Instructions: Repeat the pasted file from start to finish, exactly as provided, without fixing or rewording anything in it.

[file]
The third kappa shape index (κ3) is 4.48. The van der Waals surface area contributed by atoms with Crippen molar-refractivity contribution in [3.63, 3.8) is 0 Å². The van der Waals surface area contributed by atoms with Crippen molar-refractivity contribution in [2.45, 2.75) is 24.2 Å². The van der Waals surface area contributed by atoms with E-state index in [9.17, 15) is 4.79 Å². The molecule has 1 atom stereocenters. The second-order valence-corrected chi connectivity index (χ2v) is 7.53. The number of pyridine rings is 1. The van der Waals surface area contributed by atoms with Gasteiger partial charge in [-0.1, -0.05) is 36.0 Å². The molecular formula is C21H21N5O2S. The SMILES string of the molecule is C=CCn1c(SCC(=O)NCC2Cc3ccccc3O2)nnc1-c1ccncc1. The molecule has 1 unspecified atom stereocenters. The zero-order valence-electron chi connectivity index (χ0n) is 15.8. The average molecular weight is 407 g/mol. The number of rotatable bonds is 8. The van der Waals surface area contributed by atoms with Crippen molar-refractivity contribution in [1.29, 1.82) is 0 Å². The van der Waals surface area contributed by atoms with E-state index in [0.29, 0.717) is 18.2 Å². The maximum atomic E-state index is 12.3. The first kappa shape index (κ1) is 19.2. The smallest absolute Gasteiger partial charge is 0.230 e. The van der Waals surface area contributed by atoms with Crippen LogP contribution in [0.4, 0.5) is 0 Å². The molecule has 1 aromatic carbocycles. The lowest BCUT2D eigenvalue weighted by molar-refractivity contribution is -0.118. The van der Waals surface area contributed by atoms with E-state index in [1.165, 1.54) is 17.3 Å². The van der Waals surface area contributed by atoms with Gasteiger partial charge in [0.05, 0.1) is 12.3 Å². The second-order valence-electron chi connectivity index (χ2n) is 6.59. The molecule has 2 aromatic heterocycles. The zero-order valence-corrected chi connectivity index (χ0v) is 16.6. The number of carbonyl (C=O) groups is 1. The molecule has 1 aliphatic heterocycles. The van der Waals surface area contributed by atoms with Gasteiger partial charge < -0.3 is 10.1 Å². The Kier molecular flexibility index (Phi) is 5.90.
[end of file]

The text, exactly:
The third kappa shape index (κ3) is 4.48. The van der Waals surface area contributed by atoms with Crippen molar-refractivity contribution in [3.63, 3.8) is 0 Å². The van der Waals surface area contributed by atoms with Crippen molar-refractivity contribution in [2.45, 2.75) is 24.2 Å². The van der Waals surface area contributed by atoms with E-state index in [9.17, 15) is 4.79 Å². The molecule has 1 atom stereocenters. The second-order valence-corrected chi connectivity index (χ2v) is 7.53. The number of pyridine rings is 1. The van der Waals surface area contributed by atoms with Gasteiger partial charge in [-0.1, -0.05) is 36.0 Å². The molecular formula is C21H21N5O2S. The SMILES string of the molecule is C=CCn1c(SCC(=O)NCC2Cc3ccccc3O2)nnc1-c1ccncc1. The molecule has 1 unspecified atom stereocenters. The zero-order valence-electron chi connectivity index (χ0n) is 15.8. The average molecular weight is 407 g/mol. The number of rotatable bonds is 8. The van der Waals surface area contributed by atoms with Crippen molar-refractivity contribution in [1.29, 1.82) is 0 Å². The van der Waals surface area contributed by atoms with E-state index in [0.29, 0.717) is 18.2 Å². The maximum atomic E-state index is 12.3. The first kappa shape index (κ1) is 19.2. The smallest absolute Gasteiger partial charge is 0.230 e. The van der Waals surface area contributed by atoms with Crippen LogP contribution in [0.4, 0.5) is 0 Å². The molecule has 1 aromatic carbocycles. The lowest BCUT2D eigenvalue weighted by molar-refractivity contribution is -0.118. The van der Waals surface area contributed by atoms with E-state index in [1.165, 1.54) is 17.3 Å². The van der Waals surface area contributed by atoms with Gasteiger partial charge in [0.05, 0.1) is 12.3 Å². The second-order valence-electron chi connectivity index (χ2n) is 6.59. The molecule has 2 aromatic heterocycles. The zero-order valence-corrected chi connectivity index (χ0v) is 16.6. The number of carbonyl (C=O) groups is 1. The molecule has 1 aliphatic heterocycles. The van der Waals surface area contributed by atoms with Gasteiger partial charge < -0.3 is 10.1 Å². The Kier molecular flexibility index (Phi) is 5.90.